The coming year holds much promise for the transportation industry - if Oberstar's six-year, $500 billion highway bill passes, that is. Of course, the highway bill is only one thing on this industry's plate.
Will the American Recovery & Reinvestment Act (ARRA) continue to stimulate transportation construction? What about the Highway Trust Fund's solvency problems? We posed these questions, and a few more, to some industry experts to get their opinions on what 2010 holds for asphalt contractors and producers. Here's what they had to say.
ARRA stimulus projects
AC: How do you see the American Recovery & Reinvestment Act (ARRA) affecting highway contractors and asphalt producers in 2010?
Alison Premo Black, Vice Presidentof Policy and Economist, American Road & Transportation Builders Association (ARTBA): "Funding from ARRA is going to help drive real growth in the highway, street and bridge construction market for 2010," says Black. "ARTBA is forecasting real growth of 8% for 2010."
Jack Basso, Director of Program Finance & Management for the American Association of State Highway and Transportation Officials (AASHTO): "The good news regarding ARRA was that highway projects were ready to go and stimulated the economy," says Basso. "At this point in time, 80% of the highway money is obligated.
"If you think of a bell curve, we're in the bottom half of the bell curve right now," he continues. "In early 2010, we'll be at the peak of the bell curve, which will bode well for the highway construction industry. But by the second half of 2010, we'll be moving down the curve again. By the end of 2010 and early 2011, stimulus projects will start to wane."
Kenneth D. Simonson, Chief Economist for The Associated General Contractors of America (AGC): "Stimulus money flowed quickly for highways, and there's still more to come," says Simonson. "Outside of highway construction, the stimulus funds have been a trickle.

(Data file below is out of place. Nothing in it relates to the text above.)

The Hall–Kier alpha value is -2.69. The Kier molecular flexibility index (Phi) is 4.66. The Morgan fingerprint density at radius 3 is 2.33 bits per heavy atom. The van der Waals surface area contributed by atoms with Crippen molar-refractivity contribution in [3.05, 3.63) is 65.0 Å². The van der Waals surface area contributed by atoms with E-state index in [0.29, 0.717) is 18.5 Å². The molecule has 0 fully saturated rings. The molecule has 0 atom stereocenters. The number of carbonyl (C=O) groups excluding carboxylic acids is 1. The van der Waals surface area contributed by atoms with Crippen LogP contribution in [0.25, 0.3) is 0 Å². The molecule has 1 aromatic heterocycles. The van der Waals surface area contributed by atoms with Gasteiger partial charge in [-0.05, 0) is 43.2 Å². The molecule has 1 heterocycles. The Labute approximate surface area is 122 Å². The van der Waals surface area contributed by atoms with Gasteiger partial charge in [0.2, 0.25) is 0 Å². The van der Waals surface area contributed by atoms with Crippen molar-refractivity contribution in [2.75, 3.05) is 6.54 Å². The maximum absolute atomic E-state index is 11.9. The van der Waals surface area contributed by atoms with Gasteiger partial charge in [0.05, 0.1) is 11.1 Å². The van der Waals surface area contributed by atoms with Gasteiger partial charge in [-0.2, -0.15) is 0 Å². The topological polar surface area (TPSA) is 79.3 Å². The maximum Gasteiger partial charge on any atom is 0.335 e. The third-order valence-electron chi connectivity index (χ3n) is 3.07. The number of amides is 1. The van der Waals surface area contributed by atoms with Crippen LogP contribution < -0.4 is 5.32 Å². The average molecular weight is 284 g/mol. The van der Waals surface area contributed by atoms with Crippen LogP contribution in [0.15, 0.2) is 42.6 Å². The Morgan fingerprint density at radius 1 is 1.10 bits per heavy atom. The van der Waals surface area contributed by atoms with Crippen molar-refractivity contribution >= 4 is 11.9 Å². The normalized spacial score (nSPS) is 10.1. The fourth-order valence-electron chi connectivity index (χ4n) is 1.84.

"With the focus on quick, shovel-ready projects, asphalt has gotten a lot of the benefit of ARRA, but this stimulus won't be enough to stop the decline in construction in 2010. Private non-residential construction has dropped the last five months, down 10% from August 2008.
"Highway and street construction is up 3.1% from August '08 to August '09, but with current prices, you could buy more asphalt with the same money in '09 than '08.
"At best, highway construction will be level in 2010," he continues. "Stimulus dollars will be the main source of funding with state budgets getting cut."
Anirban Basu, Chief Economist, Associated Builders and Contractors (ABC): "Next year will be very similar to this year," he says. "The ARRA stimulus funds have had big benefits for highway contractors and asphalt producers. And there will be a positive impact for 2010, and well into 2011. After that, it's not so optimistic.
"State and local governments are in poor shape, and if not for the ARRA funds, they would be in worse shape," he continues. "With these funds, states were able to move forward with projects, and that created a wave of activity.
"After the wave passes," he says, "things will worsen, unless the highway bill passes."
The new highway bill
At press time, the United States Congress had signed a seven-week extension to continue funding for federal surface transportation until December 18.
This is the second extension for surface transportation funding since SAFETEA-LU - the current $286 billion, five-year spending program - expired at the end of September.
The new bill penned by James L. Oberstar (D-Minn.), chairman of the House Transportation and Infrastructure Committee, asks for $500 billion over six years, which could be a boon to asphalt contractors and producers.
AC: Do you see Congress continuing to extend the highway bill? And if a new highway bill should pass in 2010, what effect will that have on the highway industry?